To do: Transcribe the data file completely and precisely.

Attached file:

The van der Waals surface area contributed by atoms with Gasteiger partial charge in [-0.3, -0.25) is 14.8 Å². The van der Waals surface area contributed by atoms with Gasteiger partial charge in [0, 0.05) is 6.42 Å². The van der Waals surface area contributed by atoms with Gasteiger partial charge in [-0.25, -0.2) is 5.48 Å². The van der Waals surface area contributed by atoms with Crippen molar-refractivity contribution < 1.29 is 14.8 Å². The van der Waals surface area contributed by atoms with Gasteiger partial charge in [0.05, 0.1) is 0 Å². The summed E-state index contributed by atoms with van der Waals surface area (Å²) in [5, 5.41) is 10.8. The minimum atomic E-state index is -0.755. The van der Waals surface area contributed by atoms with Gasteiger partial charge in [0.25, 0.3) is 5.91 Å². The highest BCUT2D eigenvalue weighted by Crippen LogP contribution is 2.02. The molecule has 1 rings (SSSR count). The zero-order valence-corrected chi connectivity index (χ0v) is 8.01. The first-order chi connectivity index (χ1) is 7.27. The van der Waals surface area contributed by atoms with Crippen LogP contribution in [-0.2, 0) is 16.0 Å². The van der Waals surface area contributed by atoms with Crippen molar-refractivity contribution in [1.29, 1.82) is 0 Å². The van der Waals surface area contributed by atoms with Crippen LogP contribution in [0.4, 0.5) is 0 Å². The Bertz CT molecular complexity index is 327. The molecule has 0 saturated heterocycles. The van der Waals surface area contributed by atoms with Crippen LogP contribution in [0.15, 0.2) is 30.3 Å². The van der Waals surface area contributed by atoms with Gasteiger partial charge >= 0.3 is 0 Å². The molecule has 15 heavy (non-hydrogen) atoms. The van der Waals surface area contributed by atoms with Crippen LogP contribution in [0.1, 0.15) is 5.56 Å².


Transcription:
The van der Waals surface area contributed by atoms with Gasteiger partial charge in [-0.3, -0.25) is 14.8 Å². The van der Waals surface area contributed by atoms with Gasteiger partial charge in [0, 0.05) is 6.42 Å². The van der Waals surface area contributed by atoms with Gasteiger partial charge in [-0.25, -0.2) is 5.48 Å². The van der Waals surface area contributed by atoms with Crippen molar-refractivity contribution < 1.29 is 14.8 Å². The van der Waals surface area contributed by atoms with Gasteiger partial charge in [0.05, 0.1) is 0 Å². The summed E-state index contributed by atoms with van der Waals surface area (Å²) in [5, 5.41) is 10.8. The minimum atomic E-state index is -0.755. The van der Waals surface area contributed by atoms with Gasteiger partial charge in [0.25, 0.3) is 5.91 Å². The highest BCUT2D eigenvalue weighted by Crippen LogP contribution is 2.02. The molecule has 1 rings (SSSR count). The zero-order valence-corrected chi connectivity index (χ0v) is 8.01. The first-order chi connectivity index (χ1) is 7.27. The van der Waals surface area contributed by atoms with Crippen LogP contribution in [-0.2, 0) is 16.0 Å². The van der Waals surface area contributed by atoms with Crippen molar-refractivity contribution in [1.29, 1.82) is 0 Å². The van der Waals surface area contributed by atoms with Crippen LogP contribution in [0.4, 0.5) is 0 Å². The Bertz CT molecular complexity index is 327. The molecule has 0 saturated heterocycles. The van der Waals surface area contributed by atoms with Crippen LogP contribution in [0.15, 0.2) is 30.3 Å². The van der Waals surface area contributed by atoms with Gasteiger partial charge >= 0.3 is 0 Å². The molecule has 15 heavy (non-hydrogen) atoms. The van der Waals surface area contributed by atoms with Crippen LogP contribution in [0.1, 0.15) is 5.56 Å².